A contractor charged with bribing an official of the Housing Authority of Baltimore City pleaded guilty yesterday, the fourth conviction to result from a federal probe into fraud at the agency.
Anthony R. Snell, 38, of Woodlawn, president and owner of Bryce Construction, pleaded guilty to one count of federal program bribery for paying $5,500 in kickbacks to former Housing Authority engineer John L. Dutkevich. In January, Dutkevich pleaded guilty to accepting more than $25,000 in bribes between 1990 and last year in connection with agency contracts.
Snell admitted to inflating invoices on projects overseen by Dutkevich. He paid Dutkevich from the excess and the inflated costs -- about $11,000 -- were passed on to the agency, prosecutors said. The payments were made by check between March and August of 1992, according to court records.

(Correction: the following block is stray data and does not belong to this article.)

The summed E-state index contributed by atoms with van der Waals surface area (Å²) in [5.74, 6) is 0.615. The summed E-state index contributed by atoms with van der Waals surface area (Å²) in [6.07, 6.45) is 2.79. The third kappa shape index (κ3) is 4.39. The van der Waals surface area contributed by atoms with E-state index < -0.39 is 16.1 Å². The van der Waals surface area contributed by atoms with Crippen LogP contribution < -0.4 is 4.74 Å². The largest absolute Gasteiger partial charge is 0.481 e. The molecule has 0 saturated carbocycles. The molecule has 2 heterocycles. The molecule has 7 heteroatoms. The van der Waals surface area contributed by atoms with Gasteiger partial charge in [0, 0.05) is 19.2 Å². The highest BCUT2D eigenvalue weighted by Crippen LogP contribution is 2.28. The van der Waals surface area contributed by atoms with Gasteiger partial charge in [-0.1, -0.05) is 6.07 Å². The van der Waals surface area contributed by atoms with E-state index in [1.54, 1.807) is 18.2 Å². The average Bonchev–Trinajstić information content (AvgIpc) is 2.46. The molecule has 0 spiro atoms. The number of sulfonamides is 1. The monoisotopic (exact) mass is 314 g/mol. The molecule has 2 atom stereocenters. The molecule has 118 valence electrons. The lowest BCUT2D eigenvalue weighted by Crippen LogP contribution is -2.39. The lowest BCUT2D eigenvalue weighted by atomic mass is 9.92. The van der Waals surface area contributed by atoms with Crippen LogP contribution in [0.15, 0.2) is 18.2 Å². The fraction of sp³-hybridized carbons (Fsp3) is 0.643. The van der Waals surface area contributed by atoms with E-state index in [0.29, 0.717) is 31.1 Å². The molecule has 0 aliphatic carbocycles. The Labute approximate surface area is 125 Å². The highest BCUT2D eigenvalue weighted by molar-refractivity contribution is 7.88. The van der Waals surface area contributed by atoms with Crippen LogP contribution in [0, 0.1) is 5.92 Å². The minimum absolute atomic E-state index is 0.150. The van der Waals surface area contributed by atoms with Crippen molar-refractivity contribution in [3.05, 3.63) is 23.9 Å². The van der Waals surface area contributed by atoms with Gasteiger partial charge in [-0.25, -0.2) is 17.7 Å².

Snell, who had agreed to cooperate in the Dutkevich probe, was named two weeks ago in a one-count criminal charge filed by prosecutors.
First Assistant U.S. Attorney Gary P. Jordan said prosecutors will recommend a prison sentence of between six months and one year when Snell is sentenced by U.S. District Judge Frederic N. Smalkin on Jan. 4. Snell could not be reached at his company yesterday.
The payments between Snell and Dutkevich are unrelated to the ongoing investigation of fraud in the agency's $25 million no-bid repair program. That broad probe has resulted in two convictions.
Friday, Sedrick F. Chavis, president and owner of Sedrick F. Chavis Construction Co., pleaded guilty to making illegal payments to an official who ran the no-bid program.
The Vacancy Special Funding Program, financed with federal funds, began in March 1993 to reduce the agency's waiting list of 18,000 families by renovating homes in Baltimore. Prosecutors have ordered the agency to turn over invoices, payment records and other documents on seven of the 32 contractors hired under that program.